New York City—July 15, 2010
“This study demonstrates that there is high rate of return to pre-injury level of function with arthroscopic intervention,” said Bryan Kelly, M.D., sports medicine orthopedic surgeon and co-director of the Center for Hip Preservation at Hospital for Special Surgery. “Before this study we knew that hip impingement occurred in athletes, but we were not certain as to the degree of our ability to treat this arthroscopically with a successful return to full function.” He says arthroscopic surgery provides a viable alternative to open surgery and may allow for a faster recovery without compromising ultimate function in appropriately selected patients. Dr. Kelly will be presenting the study (abstract 9291) at the AOSSM meeting.
In recent years, a hip condition known as femoro-acetabular impingement (FAI) or hip impingement has become widely recognized in the medical community. The hip is a ball-and-socket joint where the upper end of the thigh bone fits into the cup-shaped socket of the pelvis. In a healthy hip joint, the ball rotates freely in the cup, but in some people a bony bump on the upper thigh bone produces a situation where there is inadequate space for the hip bone to move freely in the socket. The result is damage to the socket rim and the cartilage that lines the bones, which can lead to hip arthritis.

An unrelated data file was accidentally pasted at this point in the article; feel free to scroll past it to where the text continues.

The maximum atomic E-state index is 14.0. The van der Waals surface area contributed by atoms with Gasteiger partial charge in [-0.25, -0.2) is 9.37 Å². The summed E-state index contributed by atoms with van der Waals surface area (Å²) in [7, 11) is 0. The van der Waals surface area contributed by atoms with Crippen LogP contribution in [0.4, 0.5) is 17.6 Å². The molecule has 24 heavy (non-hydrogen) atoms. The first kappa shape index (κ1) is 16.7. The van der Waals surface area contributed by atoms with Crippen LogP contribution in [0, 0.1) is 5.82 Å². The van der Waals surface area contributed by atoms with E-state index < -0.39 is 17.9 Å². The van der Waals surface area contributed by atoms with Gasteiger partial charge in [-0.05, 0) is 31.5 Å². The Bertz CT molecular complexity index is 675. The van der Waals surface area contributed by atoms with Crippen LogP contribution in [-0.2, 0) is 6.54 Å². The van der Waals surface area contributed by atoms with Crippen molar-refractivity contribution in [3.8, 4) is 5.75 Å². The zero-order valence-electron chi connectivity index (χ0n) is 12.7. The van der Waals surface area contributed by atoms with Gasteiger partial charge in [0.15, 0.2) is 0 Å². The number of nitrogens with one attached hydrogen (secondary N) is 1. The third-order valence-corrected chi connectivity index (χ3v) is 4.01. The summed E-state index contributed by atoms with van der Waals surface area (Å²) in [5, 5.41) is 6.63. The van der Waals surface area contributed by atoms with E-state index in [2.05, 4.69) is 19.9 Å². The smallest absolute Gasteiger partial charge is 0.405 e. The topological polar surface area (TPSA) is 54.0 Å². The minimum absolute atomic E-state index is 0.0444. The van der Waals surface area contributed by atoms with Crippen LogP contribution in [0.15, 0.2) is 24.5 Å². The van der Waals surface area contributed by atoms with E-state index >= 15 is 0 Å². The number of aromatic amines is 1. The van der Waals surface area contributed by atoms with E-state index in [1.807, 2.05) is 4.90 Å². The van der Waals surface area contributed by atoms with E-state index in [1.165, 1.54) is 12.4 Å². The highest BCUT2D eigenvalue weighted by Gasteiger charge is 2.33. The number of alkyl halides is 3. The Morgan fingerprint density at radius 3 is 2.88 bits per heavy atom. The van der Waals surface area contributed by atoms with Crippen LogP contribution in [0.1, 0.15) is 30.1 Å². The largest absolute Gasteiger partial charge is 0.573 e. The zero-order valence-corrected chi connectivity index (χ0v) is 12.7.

While this syndrome can affect anyone who is genetically disposed to develop the condition, symptoms often appear earlier in those who are athletic. Athletes with the syndrome often present with complaints of pain, decreased range of motion, and the inability to perform at a high level of competition. “In athletic activities which require a high degree of motion and significant force through the joint, there can be earlier onset of symptomatic injury,” Dr. Kelly said.
Previously, a few small studies had shown that hockey players could successfully return to play after undergoing arthroscopic surgery for FAI. To find out if this was the case with other athletes, investigators at HSS launched a study involving athletes from a variety of sports and in a much larger population. Investigators looked through the records of high level athletes at HSS who underwent arthroscopic surgery for FAI and had a minimum of one year of follow-up. Patients who had FAI in both hips were excluded.
Investigators reviewed demographic characteristics of the athletes, X-rays, and data collected during the operations. An independent blinded examiner recorded athlete’s strength after the operation, range of motion, and complications. All patients completed questionnaires that measured hip-specific outcomes including the Modified Harris Hip Score (MHHS) and Hip Outcome Score. Investigators also collected information about how soon athletes were able to return to play, return to competition, and return to the same level of competition they were at before they started having problems.